(a) A court, in reviewing local governmental action or development regulations under this act, may consider, among other things, the reasonableness of the comprehensive plan, or element or elements thereof, relating to the issue justiciably raised or the appropriateness and completeness of the comprehensive plan, or element or elements thereof, in relation to the governmental action or development regulation under consideration. The court may consider the relationship of the comprehensive plan, or element or elements thereof, to the governmental action taken or the development regulation involved in litigation, but private property shall not be taken without due process of law and the payment of just compensation.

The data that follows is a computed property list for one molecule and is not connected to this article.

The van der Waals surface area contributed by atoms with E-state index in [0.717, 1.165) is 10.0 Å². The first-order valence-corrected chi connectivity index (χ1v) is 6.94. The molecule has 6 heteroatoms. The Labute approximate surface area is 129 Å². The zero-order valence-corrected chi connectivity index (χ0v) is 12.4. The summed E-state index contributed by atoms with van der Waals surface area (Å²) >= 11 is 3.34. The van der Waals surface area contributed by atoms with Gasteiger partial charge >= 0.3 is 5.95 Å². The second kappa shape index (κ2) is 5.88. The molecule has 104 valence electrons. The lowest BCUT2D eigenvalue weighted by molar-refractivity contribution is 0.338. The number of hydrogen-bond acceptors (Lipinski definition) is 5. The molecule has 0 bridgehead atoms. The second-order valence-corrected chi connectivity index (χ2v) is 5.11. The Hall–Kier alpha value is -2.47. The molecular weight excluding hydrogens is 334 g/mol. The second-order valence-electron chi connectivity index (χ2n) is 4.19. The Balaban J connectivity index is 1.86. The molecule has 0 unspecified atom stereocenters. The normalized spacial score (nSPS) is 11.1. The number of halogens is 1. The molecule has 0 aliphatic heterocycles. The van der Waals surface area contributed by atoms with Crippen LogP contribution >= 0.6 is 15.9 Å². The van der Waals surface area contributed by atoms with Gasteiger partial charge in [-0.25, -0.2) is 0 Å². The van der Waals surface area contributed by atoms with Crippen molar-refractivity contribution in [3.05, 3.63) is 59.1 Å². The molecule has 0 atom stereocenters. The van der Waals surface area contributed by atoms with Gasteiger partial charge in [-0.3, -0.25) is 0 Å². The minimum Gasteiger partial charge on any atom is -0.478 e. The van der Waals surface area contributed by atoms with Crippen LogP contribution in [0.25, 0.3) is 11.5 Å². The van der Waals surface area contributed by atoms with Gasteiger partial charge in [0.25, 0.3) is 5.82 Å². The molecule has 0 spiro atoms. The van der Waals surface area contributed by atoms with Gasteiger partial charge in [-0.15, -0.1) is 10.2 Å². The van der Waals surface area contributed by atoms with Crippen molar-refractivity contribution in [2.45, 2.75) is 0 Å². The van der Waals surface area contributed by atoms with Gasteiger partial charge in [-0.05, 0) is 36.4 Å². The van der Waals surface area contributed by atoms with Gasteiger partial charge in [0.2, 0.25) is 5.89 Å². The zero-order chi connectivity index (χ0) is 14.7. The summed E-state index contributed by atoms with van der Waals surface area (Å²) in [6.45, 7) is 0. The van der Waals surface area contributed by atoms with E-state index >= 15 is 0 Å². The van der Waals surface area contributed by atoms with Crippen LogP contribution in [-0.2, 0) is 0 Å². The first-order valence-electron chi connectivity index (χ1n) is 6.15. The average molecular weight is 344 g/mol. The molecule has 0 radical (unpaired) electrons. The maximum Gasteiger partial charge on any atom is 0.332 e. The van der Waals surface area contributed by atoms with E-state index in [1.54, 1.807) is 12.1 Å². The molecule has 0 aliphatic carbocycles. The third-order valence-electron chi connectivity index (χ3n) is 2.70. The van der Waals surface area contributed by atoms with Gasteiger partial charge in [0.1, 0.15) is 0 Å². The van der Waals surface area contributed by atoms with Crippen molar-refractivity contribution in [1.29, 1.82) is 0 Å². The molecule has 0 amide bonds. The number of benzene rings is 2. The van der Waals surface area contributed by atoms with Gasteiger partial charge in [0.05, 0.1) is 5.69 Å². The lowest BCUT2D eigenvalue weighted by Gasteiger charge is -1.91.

Snyder requires that the landowner demonstrate consistency with the plan. Plan consistency is the first hurdle that must be cleared and, for this reason, has become a powerful tool for fighting any project which requires any development permit. The procedures used to ensure consistency is crucial to protecting the rights of all parties, not just opponents to a rezoning.

Quasi-judicial zoning hearings must afford some degree of due process. Coral Reef Nurseries, Inc. v. Babcock, 410 So. 2d 648, 652–653 (Fla. 3d DCA 1982). Nonetheless, zoning proceedings are not conducted with the same niceties as litigation: “Quasi-judicial proceedings are not controlled by strict rules of evidence and procedure.” Lee County v. Sunbelt Equities, 619 So. 2d 996, 1002 (Fla. 2d DCA 1993).